‘The art of statesmanship is to foresee the inevitable and to expedite its occurrence,” said Talleyrand.
It is not easy to predict which wonkish and impractical schemes will become conventional wisdom in 10 years.
In 1993, who would have guessed that budget deficits would go so decisively out of style?
During the 1988 election campaign, few would have predicted that the US-Canada free trade agreement would be expanded to NAFTA within five years and that, by 2008, no politician seriously proposes canceling it.
Carbon taxes appear to be the next inevitability. In fact, you’re already paying a carbon tax, since BC’s version took effect on July 1st.
Everything from apples to whisky and wood — if it’s shipped through BC — will cost just a bit more thanks to an additional 2.4 cents per gas litre carbon tax.
Why carbon taxes?
Because 10 years of publicity campaigns and voluntary action have been ineffective in getting Canadians to reduce their CO2 emissions.
Despite Rick Mercer and the One Tonne Challenge, Canada’s CO2 emissions in 2004 were 27 per cent above 1990 levels.
Even George Bush and the Americans have done better.
In the Kyoto Accord, we promised to have them six per cent below 1990 by 2012.
Premier Gordon Campbell also confirmed that the new fuel tax will rise steadily over the next five years. It will reach 7.4 cents per litre by 2012.
British Prime Minister Gordon Brown did the same thing, sending a clear price signal to individuals and businesses making long-term purchase decisions on vehicles and gas-guzzling equipment.
What does this mean for the Yukon?
According to Whitehorse’s own Vector Research, Yukoners use about 130 million litres of refined petroleum products per year. Add about 10 million to that number to account for propane use.
That’s about 4,500 litres per person per year, or 13 litres per day.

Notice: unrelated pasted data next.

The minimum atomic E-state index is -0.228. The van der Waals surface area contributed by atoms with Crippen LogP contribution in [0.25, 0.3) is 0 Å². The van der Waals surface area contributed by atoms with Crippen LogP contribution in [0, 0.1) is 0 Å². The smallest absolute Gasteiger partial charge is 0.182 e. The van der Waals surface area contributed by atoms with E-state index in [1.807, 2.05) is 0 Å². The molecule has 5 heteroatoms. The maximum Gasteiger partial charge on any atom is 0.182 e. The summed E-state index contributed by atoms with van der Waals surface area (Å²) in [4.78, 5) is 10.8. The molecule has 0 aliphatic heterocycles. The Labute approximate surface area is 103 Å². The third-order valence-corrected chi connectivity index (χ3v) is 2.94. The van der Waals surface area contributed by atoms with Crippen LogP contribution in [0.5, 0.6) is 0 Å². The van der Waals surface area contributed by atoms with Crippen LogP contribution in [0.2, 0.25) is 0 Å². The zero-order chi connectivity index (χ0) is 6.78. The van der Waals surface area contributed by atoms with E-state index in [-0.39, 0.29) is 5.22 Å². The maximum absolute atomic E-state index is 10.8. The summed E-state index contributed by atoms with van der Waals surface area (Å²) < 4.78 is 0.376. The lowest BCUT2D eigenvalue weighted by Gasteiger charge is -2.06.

If Ottawa applied a carbon tax equivalent to BC’s, that would increase our cost of living by $9 million or about a dollar per Yukoner per day.
And that doesn’t count the fuel used shipping our kiwi fruit from California and our wine from Chile.
Even more worrying, many economists believe that carbon taxes of this magnitude will not be high enough to change people’s behaviour.
BC’s 2012 rate of 7.24 cents per litre works out to $30 per ton of CO2. Some think this must be doubled, or more, to significantly reduce Canada’s CO2 emissions.
We may be in a no-win situation: either global markets keep oil prices high or, if oil prices fall, governments pick up the slack with higher carbon taxes.
As for the Yukon, the implications are complicated.
Most carbon tax proposals include a promise to use the revenue to reduce income taxes.
What this means is that if you are a high-income professional who walks to a steady government job from a well-insulated home downtown, you could be ahead.
If you don’t pay much income tax and use a lot of fuel for heat or your truck, then you could find yourself much poorer.
And some organizations that don’t pay income tax, like marginal businesses or First Nations or municipal governments, will have to pay the carbon tax without getting any income tax relief at all.